Purpose: Enzalutamide resistance has emerged as a major problem in the management of castration-resistant prostate cancer (CRPC). Research on therapy resistance of CRPCs has primarily focused on the androgen receptor pathway. In contrast, there is limited information on antiapoptotic mechanisms that may facilitate the treatment resistance. The inhibitor of apoptosis proteins (IAP) family is well recognized for its role in promoting treatment resistance of cancers by inhibiting drug-induced apoptosis. Here, we examined whether BIRC6, an IAP family member, has a role in enzalutamide resistance of CRPCs and could provide a therapeutic target for enzalutamide-resistant CRPC.
Experimental Design: Use of enzalutamide-resistant CRPC models: (i) the transplantable, first high-fidelity LTL-313BR patient-derived enzalutamide-resistant CRPC tissue xenograft line showing primary enzalutamide resistance, (ii) MR42D and MR49F CRPC cells/xenografts showing acquired enzalutamide resistance. Specific BIRC6 downregulation in these models was produced using a BIRC6-targeting antisense oligonucleotide (ASO-6w2). Gene expression was determined by qRT-PCR and gene expression profiling. Molecular pathways associated with growth inhibition were assessed via gene enrichment analysis.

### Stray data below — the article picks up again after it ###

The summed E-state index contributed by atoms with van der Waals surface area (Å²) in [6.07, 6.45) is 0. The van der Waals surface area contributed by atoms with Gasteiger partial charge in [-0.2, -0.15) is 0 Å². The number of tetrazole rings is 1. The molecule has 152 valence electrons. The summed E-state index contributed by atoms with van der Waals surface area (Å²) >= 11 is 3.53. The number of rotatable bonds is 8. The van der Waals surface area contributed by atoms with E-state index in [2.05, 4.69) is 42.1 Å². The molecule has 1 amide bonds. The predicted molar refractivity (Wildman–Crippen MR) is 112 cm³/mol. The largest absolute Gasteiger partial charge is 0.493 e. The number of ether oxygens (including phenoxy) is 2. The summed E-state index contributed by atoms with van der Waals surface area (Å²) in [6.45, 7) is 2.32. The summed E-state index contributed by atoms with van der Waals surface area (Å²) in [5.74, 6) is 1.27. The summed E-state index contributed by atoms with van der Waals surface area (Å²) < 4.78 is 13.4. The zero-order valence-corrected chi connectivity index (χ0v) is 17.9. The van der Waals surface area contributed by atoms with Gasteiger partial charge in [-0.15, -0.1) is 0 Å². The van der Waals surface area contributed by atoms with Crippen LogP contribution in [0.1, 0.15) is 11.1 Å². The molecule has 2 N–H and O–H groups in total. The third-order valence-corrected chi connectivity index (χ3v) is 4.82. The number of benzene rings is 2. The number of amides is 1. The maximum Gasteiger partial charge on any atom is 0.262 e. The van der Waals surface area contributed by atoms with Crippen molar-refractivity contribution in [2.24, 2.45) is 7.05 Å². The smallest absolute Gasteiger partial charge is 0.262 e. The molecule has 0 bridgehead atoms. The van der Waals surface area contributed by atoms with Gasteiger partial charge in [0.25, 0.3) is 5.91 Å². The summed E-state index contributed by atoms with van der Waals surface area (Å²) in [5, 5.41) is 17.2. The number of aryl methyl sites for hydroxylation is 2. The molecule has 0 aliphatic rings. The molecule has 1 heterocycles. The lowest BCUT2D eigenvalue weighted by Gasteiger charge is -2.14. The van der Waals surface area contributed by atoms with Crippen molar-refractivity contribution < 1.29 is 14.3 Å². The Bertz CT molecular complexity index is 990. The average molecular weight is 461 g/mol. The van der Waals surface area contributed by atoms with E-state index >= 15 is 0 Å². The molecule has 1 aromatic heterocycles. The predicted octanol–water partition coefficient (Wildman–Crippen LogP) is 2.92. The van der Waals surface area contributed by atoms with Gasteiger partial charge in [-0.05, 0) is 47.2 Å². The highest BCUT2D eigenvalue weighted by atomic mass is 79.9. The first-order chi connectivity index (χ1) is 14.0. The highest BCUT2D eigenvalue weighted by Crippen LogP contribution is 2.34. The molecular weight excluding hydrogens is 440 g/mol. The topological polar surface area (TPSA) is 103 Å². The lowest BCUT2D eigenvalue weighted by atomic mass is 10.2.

Results: Of eight IAPs examined, BIRC6 was the only one showing elevated expression in both enzalutamide-resistant CRPC models. Treatment with ASO-6w2 markedly suppressed growth of LTL-313BR xenografts and increased tumor apoptosis without inducing major host toxicity. Pathway enrichment analysis indicated that GPCR and matrisome signaling were the most significantly altered pathways. Furthermore, ASO-6w2 inhibited expression of prosurvival genes that were upregulated in the LTL-313BR line.
Conclusions: BIRC6 targeting inhibited the growth of enzalutamide-resistant CRPC models and may represent a new option for clinical treatment of advanced, enzalutamide-resistant prostate cancer. Clin Cancer Res; 23(6); 1542–51. ©2016 AACR.
Note: Supplementary data for this article are available at Clinical Cancer Research Online (http://clincancerres.aacrjournals.org/).
- Received March 19, 2016.
- Revision received August 11, 2016.
- Accepted September 5, 2016.
- ©2016 American Association for Cancer Research.